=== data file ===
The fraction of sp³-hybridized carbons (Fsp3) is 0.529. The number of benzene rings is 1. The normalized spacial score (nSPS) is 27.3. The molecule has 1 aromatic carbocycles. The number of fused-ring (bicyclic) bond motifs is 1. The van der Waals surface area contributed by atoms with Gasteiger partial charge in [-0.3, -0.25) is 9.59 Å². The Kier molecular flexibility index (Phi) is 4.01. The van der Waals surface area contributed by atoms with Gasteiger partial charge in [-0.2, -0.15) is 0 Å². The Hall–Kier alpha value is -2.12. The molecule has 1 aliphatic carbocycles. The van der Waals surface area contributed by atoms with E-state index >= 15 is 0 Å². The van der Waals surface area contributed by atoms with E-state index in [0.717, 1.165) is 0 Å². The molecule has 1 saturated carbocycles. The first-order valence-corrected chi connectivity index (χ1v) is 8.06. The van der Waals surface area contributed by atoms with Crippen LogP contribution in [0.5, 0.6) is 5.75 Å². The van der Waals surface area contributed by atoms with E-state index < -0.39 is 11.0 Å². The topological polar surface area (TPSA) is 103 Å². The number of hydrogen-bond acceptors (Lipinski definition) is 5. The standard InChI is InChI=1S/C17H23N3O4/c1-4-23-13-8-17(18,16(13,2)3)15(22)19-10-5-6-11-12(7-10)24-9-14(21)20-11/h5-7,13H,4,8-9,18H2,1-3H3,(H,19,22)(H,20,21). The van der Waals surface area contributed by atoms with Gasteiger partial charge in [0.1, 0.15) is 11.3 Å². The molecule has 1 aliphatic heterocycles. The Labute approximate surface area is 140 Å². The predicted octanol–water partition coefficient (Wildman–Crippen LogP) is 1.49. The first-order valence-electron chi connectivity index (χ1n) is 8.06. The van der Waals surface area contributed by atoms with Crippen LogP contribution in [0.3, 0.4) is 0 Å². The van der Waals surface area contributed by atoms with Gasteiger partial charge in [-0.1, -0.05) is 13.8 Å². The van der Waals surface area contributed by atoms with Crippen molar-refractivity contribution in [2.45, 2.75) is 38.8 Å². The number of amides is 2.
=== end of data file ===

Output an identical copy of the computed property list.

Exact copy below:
The fraction of sp³-hybridized carbons (Fsp3) is 0.529. The number of benzene rings is 1. The normalized spacial score (nSPS) is 27.3. The molecule has 1 aromatic carbocycles. The number of fused-ring (bicyclic) bond motifs is 1. The van der Waals surface area contributed by atoms with Gasteiger partial charge in [-0.3, -0.25) is 9.59 Å². The Kier molecular flexibility index (Phi) is 4.01. The van der Waals surface area contributed by atoms with Gasteiger partial charge in [-0.2, -0.15) is 0 Å². The Hall–Kier alpha value is -2.12. The molecule has 1 aliphatic carbocycles. The van der Waals surface area contributed by atoms with E-state index >= 15 is 0 Å². The van der Waals surface area contributed by atoms with E-state index in [0.717, 1.165) is 0 Å². The molecule has 1 saturated carbocycles. The first-order valence-corrected chi connectivity index (χ1v) is 8.06. The van der Waals surface area contributed by atoms with Crippen LogP contribution in [0.5, 0.6) is 5.75 Å². The van der Waals surface area contributed by atoms with E-state index < -0.39 is 11.0 Å². The topological polar surface area (TPSA) is 103 Å². The number of hydrogen-bond acceptors (Lipinski definition) is 5. The standard InChI is InChI=1S/C17H23N3O4/c1-4-23-13-8-17(18,16(13,2)3)15(22)19-10-5-6-11-12(7-10)24-9-14(21)20-11/h5-7,13H,4,8-9,18H2,1-3H3,(H,19,22)(H,20,21). The van der Waals surface area contributed by atoms with Gasteiger partial charge in [0.1, 0.15) is 11.3 Å². The molecule has 1 aliphatic heterocycles. The Labute approximate surface area is 140 Å². The predicted octanol–water partition coefficient (Wildman–Crippen LogP) is 1.49. The first-order valence-electron chi connectivity index (χ1n) is 8.06. The van der Waals surface area contributed by atoms with Crippen LogP contribution in [0.3, 0.4) is 0 Å². The van der Waals surface area contributed by atoms with Gasteiger partial charge in [-0.1, -0.05) is 13.8 Å². The van der Waals surface area contributed by atoms with Crippen molar-refractivity contribution in [2.45, 2.75) is 38.8 Å². The number of amides is 2.